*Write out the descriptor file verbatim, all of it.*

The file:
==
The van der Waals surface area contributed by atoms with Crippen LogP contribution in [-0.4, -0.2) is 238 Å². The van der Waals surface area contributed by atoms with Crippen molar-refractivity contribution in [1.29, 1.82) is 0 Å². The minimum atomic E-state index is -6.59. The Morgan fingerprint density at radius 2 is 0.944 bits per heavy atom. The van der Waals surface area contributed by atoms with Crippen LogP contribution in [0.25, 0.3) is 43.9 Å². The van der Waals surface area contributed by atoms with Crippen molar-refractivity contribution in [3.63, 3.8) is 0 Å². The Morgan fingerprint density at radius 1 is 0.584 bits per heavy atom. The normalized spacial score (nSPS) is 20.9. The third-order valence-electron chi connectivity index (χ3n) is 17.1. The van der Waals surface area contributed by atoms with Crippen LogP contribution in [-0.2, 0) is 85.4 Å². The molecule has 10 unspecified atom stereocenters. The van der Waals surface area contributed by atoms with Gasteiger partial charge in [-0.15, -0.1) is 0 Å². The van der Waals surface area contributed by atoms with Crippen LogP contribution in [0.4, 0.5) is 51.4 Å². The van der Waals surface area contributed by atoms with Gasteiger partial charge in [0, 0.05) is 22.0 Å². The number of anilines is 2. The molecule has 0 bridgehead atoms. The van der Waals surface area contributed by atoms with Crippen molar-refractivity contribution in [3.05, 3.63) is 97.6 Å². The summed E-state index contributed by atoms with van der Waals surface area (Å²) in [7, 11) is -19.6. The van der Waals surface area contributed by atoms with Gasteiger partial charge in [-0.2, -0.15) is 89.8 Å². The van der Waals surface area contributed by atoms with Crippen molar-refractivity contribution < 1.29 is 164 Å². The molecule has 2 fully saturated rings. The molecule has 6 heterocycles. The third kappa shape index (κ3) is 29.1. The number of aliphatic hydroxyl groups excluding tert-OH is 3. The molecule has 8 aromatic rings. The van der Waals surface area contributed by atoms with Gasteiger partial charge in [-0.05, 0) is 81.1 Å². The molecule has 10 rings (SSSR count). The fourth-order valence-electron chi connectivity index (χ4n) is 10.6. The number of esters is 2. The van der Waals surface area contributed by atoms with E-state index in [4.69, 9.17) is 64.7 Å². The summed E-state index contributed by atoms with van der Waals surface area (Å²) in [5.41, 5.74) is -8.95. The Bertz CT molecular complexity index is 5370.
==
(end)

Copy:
The van der Waals surface area contributed by atoms with Crippen LogP contribution in [-0.4, -0.2) is 238 Å². The van der Waals surface area contributed by atoms with Crippen molar-refractivity contribution in [1.29, 1.82) is 0 Å². The minimum atomic E-state index is -6.59. The Morgan fingerprint density at radius 2 is 0.944 bits per heavy atom. The van der Waals surface area contributed by atoms with Crippen LogP contribution in [0.25, 0.3) is 43.9 Å². The van der Waals surface area contributed by atoms with Crippen molar-refractivity contribution in [3.63, 3.8) is 0 Å². The Morgan fingerprint density at radius 1 is 0.584 bits per heavy atom. The normalized spacial score (nSPS) is 20.9. The third-order valence-electron chi connectivity index (χ3n) is 17.1. The van der Waals surface area contributed by atoms with Crippen LogP contribution in [-0.2, 0) is 85.4 Å². The molecule has 10 unspecified atom stereocenters. The van der Waals surface area contributed by atoms with Gasteiger partial charge in [-0.15, -0.1) is 0 Å². The van der Waals surface area contributed by atoms with Crippen LogP contribution in [0.4, 0.5) is 51.4 Å². The van der Waals surface area contributed by atoms with Gasteiger partial charge in [0, 0.05) is 22.0 Å². The number of anilines is 2. The molecule has 0 bridgehead atoms. The van der Waals surface area contributed by atoms with Crippen molar-refractivity contribution in [3.05, 3.63) is 97.6 Å². The summed E-state index contributed by atoms with van der Waals surface area (Å²) in [7, 11) is -19.6. The van der Waals surface area contributed by atoms with Gasteiger partial charge in [-0.2, -0.15) is 89.8 Å². The van der Waals surface area contributed by atoms with Crippen molar-refractivity contribution < 1.29 is 164 Å². The molecule has 2 fully saturated rings. The molecule has 6 heterocycles. The third kappa shape index (κ3) is 29.1. The number of aliphatic hydroxyl groups excluding tert-OH is 3. The molecule has 8 aromatic rings. The van der Waals surface area contributed by atoms with Gasteiger partial charge in [-0.05, 0) is 81.1 Å². The molecule has 10 rings (SSSR count). The fourth-order valence-electron chi connectivity index (χ4n) is 10.6. The number of esters is 2. The van der Waals surface area contributed by atoms with E-state index in [4.69, 9.17) is 64.7 Å². The summed E-state index contributed by atoms with van der Waals surface area (Å²) in [5.41, 5.74) is -8.95. The Bertz CT molecular complexity index is 5370.